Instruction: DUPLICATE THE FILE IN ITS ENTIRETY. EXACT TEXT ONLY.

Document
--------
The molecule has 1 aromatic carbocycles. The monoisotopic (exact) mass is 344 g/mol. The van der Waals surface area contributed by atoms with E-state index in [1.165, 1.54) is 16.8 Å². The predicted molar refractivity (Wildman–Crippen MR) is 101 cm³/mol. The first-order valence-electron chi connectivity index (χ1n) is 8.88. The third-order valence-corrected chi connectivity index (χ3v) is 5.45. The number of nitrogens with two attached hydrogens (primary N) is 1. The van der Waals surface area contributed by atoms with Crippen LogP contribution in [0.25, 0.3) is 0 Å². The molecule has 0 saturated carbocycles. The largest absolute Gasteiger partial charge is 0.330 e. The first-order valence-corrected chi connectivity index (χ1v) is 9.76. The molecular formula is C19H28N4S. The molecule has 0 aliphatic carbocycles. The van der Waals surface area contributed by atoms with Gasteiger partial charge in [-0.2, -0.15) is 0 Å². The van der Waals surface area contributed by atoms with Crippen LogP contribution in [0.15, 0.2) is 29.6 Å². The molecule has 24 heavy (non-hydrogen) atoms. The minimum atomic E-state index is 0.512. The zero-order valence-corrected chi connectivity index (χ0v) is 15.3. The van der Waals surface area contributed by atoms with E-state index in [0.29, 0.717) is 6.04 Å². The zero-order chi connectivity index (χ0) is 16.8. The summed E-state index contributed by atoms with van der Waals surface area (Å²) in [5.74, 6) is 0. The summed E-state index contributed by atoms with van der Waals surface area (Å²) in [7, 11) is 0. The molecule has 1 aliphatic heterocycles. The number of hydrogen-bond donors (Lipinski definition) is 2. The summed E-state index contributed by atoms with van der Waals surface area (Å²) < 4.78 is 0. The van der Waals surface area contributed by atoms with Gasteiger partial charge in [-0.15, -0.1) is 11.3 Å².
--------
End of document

The molecule has 1 aromatic carbocycles. The monoisotopic (exact) mass is 344 g/mol. The van der Waals surface area contributed by atoms with E-state index in [1.165, 1.54) is 16.8 Å². The predicted molar refractivity (Wildman–Crippen MR) is 101 cm³/mol. The first-order valence-electron chi connectivity index (χ1n) is 8.88. The third-order valence-corrected chi connectivity index (χ3v) is 5.45. The number of nitrogens with two attached hydrogens (primary N) is 1. The van der Waals surface area contributed by atoms with Crippen LogP contribution in [0.25, 0.3) is 0 Å². The molecule has 0 saturated carbocycles. The largest absolute Gasteiger partial charge is 0.330 e. The first-order valence-corrected chi connectivity index (χ1v) is 9.76. The molecular formula is C19H28N4S. The molecule has 0 aliphatic carbocycles. The van der Waals surface area contributed by atoms with Gasteiger partial charge in [-0.2, -0.15) is 0 Å². The van der Waals surface area contributed by atoms with Crippen LogP contribution in [0.15, 0.2) is 29.6 Å². The molecule has 24 heavy (non-hydrogen) atoms. The minimum atomic E-state index is 0.512. The zero-order valence-corrected chi connectivity index (χ0v) is 15.3. The van der Waals surface area contributed by atoms with E-state index in [0.29, 0.717) is 6.04 Å². The zero-order chi connectivity index (χ0) is 16.8. The summed E-state index contributed by atoms with van der Waals surface area (Å²) in [5.74, 6) is 0. The summed E-state index contributed by atoms with van der Waals surface area (Å²) in [7, 11) is 0. The molecule has 1 aliphatic heterocycles. The number of hydrogen-bond donors (Lipinski definition) is 2. The summed E-state index contributed by atoms with van der Waals surface area (Å²) < 4.78 is 0. The van der Waals surface area contributed by atoms with Gasteiger partial charge in [-0.15, -0.1) is 11.3 Å².